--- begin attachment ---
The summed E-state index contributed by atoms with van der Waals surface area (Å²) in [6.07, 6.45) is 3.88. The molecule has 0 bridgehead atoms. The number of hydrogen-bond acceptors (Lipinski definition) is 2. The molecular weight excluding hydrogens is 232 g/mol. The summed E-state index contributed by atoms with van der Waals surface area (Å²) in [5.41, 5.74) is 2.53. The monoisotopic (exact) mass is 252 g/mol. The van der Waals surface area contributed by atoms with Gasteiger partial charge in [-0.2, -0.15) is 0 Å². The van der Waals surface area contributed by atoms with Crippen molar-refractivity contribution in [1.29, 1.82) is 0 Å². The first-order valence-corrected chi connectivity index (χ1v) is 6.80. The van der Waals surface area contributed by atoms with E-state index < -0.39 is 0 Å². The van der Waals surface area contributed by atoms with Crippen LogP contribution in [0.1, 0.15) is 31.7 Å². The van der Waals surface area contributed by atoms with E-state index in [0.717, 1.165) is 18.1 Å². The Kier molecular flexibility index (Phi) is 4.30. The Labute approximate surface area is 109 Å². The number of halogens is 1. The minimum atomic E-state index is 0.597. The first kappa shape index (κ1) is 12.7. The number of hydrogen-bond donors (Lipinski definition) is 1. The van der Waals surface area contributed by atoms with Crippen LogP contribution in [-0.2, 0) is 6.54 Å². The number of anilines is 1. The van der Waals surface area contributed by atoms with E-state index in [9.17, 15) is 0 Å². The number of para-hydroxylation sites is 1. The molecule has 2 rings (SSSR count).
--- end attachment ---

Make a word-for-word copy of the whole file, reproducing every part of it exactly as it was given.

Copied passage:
The summed E-state index contributed by atoms with van der Waals surface area (Å²) in [6.07, 6.45) is 3.88. The molecule has 0 bridgehead atoms. The number of hydrogen-bond acceptors (Lipinski definition) is 2. The molecular weight excluding hydrogens is 232 g/mol. The summed E-state index contributed by atoms with van der Waals surface area (Å²) in [5.41, 5.74) is 2.53. The monoisotopic (exact) mass is 252 g/mol. The van der Waals surface area contributed by atoms with Gasteiger partial charge in [-0.2, -0.15) is 0 Å². The van der Waals surface area contributed by atoms with Crippen molar-refractivity contribution in [1.29, 1.82) is 0 Å². The first-order valence-corrected chi connectivity index (χ1v) is 6.80. The van der Waals surface area contributed by atoms with E-state index < -0.39 is 0 Å². The van der Waals surface area contributed by atoms with Crippen LogP contribution in [0.1, 0.15) is 31.7 Å². The van der Waals surface area contributed by atoms with E-state index in [0.717, 1.165) is 18.1 Å². The Kier molecular flexibility index (Phi) is 4.30. The Labute approximate surface area is 109 Å². The number of halogens is 1. The minimum atomic E-state index is 0.597. The first kappa shape index (κ1) is 12.7. The number of hydrogen-bond donors (Lipinski definition) is 1. The van der Waals surface area contributed by atoms with Crippen LogP contribution in [-0.2, 0) is 6.54 Å². The number of anilines is 1. The van der Waals surface area contributed by atoms with E-state index in [9.17, 15) is 0 Å². The number of para-hydroxylation sites is 1. The molecule has 2 rings (SSSR count).